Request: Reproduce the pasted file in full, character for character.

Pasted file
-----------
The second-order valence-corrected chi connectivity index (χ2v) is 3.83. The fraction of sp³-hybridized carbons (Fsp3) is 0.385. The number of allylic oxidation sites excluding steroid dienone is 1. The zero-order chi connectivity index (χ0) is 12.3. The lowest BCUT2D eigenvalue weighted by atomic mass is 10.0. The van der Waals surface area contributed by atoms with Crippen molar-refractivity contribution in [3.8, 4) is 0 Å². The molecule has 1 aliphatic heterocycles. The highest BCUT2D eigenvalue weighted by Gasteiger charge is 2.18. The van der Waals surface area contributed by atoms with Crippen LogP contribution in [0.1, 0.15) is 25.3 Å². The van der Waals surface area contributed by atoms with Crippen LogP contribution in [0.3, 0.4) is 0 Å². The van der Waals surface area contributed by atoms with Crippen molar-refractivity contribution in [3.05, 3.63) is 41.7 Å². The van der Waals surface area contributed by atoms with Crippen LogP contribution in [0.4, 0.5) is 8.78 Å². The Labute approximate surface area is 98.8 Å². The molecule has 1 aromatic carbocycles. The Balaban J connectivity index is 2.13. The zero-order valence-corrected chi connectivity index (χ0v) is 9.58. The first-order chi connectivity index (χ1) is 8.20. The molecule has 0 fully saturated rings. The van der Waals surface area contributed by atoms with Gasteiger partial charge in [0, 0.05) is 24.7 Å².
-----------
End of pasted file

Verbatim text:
The second-order valence-corrected chi connectivity index (χ2v) is 3.83. The fraction of sp³-hybridized carbons (Fsp3) is 0.385. The number of allylic oxidation sites excluding steroid dienone is 1. The zero-order chi connectivity index (χ0) is 12.3. The lowest BCUT2D eigenvalue weighted by atomic mass is 10.0. The van der Waals surface area contributed by atoms with Crippen molar-refractivity contribution in [3.8, 4) is 0 Å². The molecule has 1 aliphatic heterocycles. The highest BCUT2D eigenvalue weighted by Gasteiger charge is 2.18. The van der Waals surface area contributed by atoms with Crippen LogP contribution in [0.1, 0.15) is 25.3 Å². The van der Waals surface area contributed by atoms with Crippen LogP contribution in [0.3, 0.4) is 0 Å². The van der Waals surface area contributed by atoms with Crippen molar-refractivity contribution in [3.05, 3.63) is 41.7 Å². The van der Waals surface area contributed by atoms with Crippen LogP contribution in [0.4, 0.5) is 8.78 Å². The Labute approximate surface area is 98.8 Å². The molecule has 1 aromatic carbocycles. The Balaban J connectivity index is 2.13. The zero-order valence-corrected chi connectivity index (χ0v) is 9.58. The first-order chi connectivity index (χ1) is 8.20. The molecule has 0 fully saturated rings. The van der Waals surface area contributed by atoms with Gasteiger partial charge in [0, 0.05) is 24.7 Å².